Privatization: CUPE votesCanadians count on public services to be accountable, accessible and affordable. The Liberals have encouraged privatization – the private, for-profit takeover of public services and public infrastructure – which undermines public services and wastes public funds. There’s no room for profit in the public services we all rely on. 

Why it matters

  • The Liberals introduced privatization models like the Canada Infrastructure Bank (CIB) and social impact bonds (SIBs) to fund public services. These models lead to less public control and accountability and result in lower quality services.
  • The federal government is pushing new ways to privatize public services like SIBs and blended public-private financing, while also continuing to use public-private partnerships (P3s), despite the Auditor General finding major problems with a recent federal P3 project. Canadiansare funding profits rather than seeing public funds reinvested back into their communities.
  • The Liberals have pushed a significant amount of infrastructure funding until after the upcoming election, leaving municipalities underfunded and pressured to privatize.

How the current policy is falling short

  • The Liberals promised to deliver low-cost lending for municipalities, but the CIB does the opposite, by offering high-interest private financing that could cause project costs to skyrocket. The CIB supports privately financed infrastructure projects like roads, water facilities and transit, that can generate revenue through user fees and tolls. The CIB’s goal is to finance up to 80 per cent of projects through private investors that would design, own, operate and profit from these projects.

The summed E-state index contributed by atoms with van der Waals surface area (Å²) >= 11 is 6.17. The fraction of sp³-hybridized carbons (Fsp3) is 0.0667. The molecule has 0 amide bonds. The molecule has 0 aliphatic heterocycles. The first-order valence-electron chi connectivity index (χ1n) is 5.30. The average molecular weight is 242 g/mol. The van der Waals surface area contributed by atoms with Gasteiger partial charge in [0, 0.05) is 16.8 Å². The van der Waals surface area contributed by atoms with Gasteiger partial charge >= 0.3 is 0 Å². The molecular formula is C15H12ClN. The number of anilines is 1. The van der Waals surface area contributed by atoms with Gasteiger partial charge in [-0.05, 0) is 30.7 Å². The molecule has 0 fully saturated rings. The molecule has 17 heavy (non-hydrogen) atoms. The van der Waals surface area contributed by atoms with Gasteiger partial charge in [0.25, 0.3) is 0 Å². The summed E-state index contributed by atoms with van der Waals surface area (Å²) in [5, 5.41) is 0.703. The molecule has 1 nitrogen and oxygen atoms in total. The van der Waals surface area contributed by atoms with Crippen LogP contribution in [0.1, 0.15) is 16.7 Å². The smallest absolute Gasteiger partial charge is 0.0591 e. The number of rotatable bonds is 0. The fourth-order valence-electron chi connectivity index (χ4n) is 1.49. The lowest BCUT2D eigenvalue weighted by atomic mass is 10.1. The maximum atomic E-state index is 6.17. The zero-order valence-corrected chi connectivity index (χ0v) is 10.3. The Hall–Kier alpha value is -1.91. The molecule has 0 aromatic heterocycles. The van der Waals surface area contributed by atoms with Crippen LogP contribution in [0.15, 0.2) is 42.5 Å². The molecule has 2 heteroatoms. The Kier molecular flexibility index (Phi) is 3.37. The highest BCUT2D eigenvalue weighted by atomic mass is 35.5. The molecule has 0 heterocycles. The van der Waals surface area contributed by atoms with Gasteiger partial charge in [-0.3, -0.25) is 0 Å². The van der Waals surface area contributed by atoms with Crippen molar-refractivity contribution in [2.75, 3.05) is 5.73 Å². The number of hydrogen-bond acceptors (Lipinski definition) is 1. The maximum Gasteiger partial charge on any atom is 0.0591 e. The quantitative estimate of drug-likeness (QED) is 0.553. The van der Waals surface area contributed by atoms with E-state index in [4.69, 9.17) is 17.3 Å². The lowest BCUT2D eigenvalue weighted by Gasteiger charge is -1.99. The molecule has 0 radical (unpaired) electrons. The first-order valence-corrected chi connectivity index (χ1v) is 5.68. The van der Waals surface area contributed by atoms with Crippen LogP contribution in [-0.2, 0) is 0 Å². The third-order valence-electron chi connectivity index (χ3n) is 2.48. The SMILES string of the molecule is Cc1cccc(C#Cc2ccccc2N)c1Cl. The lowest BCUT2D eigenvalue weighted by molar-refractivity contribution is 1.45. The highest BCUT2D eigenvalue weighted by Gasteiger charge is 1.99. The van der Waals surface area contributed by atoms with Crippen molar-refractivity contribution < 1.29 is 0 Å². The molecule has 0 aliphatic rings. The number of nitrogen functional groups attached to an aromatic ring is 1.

• The federal government’s 2018 fall economic update announced $755 million in seed funding for “social financing” which outsource the financing, planning and evaluation of social programs to third parties while providing profits to private investors.
  • The government is still pursuing major P3 projects, such as a federal heating/cooling plant P3 in Ottawa.

What should be done

  • The federal government should provide long-term, sustainable funding to public and not-for-profit agencies, instead of allocating public funds to SIBs. 
  • The CIB should be converted into a truly public infrastructure bank that uses only lower-cost public financing. Federal funding for more costly and time-consuming public private partnerships (P3s) should be converted into funding for publicly financed and operated infrastructure.
  • Public services should remain public assets and be funded appropriately. The federal government should provide public funding and low-cost loans to municipalities and First Nation communities for public, community-owned and operated infrastructure projects.